How to sell a home – When is a cash sale money laundering?
Selling your home is as exciting as it is stressful. Do you appoint an estate agent or try going solo? Whose offer do you accept if you get multiple offers to purchase? What regulations do you have to comply with before your home can be transferred?
7 Plans, legislative framework and how the CPA applies to sellers
Although it is not currently a legal requirement that the building plans must be in order before we can transfer the property, it is advisable to attend to this issue.
The purchaser who ultimately makes an offer on your property may make it conditional to the delivery of the approved plans.
Getting building plans approved at such a late stage can indefinitely delay your transaction. It can take up to four months to get the approval finalised.
Amended plans are needed if you have made structural alterations to the property, built garden walls, erected a wendy house or lapa and even if you have built a swimming pool.
Provincial legislation has already been promulgated in some provinces requiring confirmation from the city council that the plans are indeed in order before transfer can take place. It may very well happen that this legislation is incorporated into Gauteng’s provincial laws. Furthermore it may soon become a requirement of the banks that building plans need to be in order before they will give permission for registration.
In the case of sectional title units, the consequences can even be more severe as building plans and sectional title plans need to be approved.
FICA, together with other legislation, forms the cornerstone of attempts to curb and prohibit money laundering. The act requires that certain nominated persons and institutions like attorneys, banks and estate agents, verify and keep records of certain information and report suspicious transactions.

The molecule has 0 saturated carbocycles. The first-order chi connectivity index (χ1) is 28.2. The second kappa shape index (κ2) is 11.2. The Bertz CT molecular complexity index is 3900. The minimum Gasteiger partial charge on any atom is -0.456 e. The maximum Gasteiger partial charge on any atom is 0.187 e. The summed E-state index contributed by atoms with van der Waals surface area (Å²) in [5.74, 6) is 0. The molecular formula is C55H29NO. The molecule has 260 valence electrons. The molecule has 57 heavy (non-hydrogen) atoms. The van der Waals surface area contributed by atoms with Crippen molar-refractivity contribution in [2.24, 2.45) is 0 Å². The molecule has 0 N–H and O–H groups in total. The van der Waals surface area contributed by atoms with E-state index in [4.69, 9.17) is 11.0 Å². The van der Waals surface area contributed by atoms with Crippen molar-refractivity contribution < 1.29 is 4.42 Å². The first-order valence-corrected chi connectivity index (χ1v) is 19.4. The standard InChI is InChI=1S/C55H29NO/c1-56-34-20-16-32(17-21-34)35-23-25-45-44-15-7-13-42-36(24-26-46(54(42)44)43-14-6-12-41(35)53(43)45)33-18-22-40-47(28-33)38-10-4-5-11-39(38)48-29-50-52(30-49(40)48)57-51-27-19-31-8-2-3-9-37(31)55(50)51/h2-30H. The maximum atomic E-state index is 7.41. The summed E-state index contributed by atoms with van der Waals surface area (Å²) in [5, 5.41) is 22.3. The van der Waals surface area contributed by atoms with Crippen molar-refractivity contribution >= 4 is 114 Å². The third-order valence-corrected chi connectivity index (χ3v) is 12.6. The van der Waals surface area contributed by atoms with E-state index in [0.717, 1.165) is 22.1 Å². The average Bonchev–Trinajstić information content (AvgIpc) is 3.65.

As conveyancing attorneys we are obliged by FICA to establish the identity of the parties to the transaction and to keep relevant records. Accordingly you will have to provide us with various documentation, for example your identity document and proof of residential address.
Apart from this, we have a statutory obligation to disclose and report certain suspicious transactions. FICA legislation has, as its primary objective, the prevention of the flow of money earned from illegal activities and the prevention of money laundering.
You must never become involved in a transaction where the purchaser offers to pay a cash amount directly to you, except if it is disclosed in the offer to purchase. If it is not disclosed you are probably assisting the purchaser with tax evasion (transfer duty) and possibly making the seller’s money laundering problem your own.
FICA legislation places an obligation on transferring attorneys to report to Financial Intelligence Centre (FIC) transactions where cash payments of R25,000 or more change hands. Not all cash deposits are necessarily obtained from illegal activities and as long as they are disclosed in the offer to purchase, declared to the FIC and paid into our trust account, you will be protected.
POPI is an acronym for the “Protection of Personal Information” Act. In terms of this act we need your consent to process your personal information (for example your identity number, contact details, email address). We will present this consent for your signature when you sign the transfer and/or bond documentation at our offices. Rest assured that we will only process your information for transfer, bond cancellation and/or bond-related purposes and that we fully comply with the POPI Act.
Consumer Protection Act
One of the primary objectives of the CPA is the protection of consumers within the commercial world. Not all transactions and business relationships are however regulated by the CPA.
Only transactions where the person selling the property does so in the normal course of business fall within the ambit of the CPA. Generally, the CPA will therefore not be applicable to the relationship between you and the purchaser unless you, as the seller, are a developer or speculator.
Estate agents do, however, provide a service to both the seller and the purchaser in the normal course of their business. The relationship between the seller and the agent on the one hand and the purchaser and the agent on the other hand is therefore regulated by the CPA. This MC SellersGuide is a step taken by us to assist estate agents to comply with this requirement.
In view of this most estate agencies will require you to complete a so-called property report. Because of the unfortunate wording in many of these reports the doctrine of unintended consequences is introduced and the common law protection afforded to the seller with regard to latent (hidden) defects is nullified. This exposes you unnecessarily.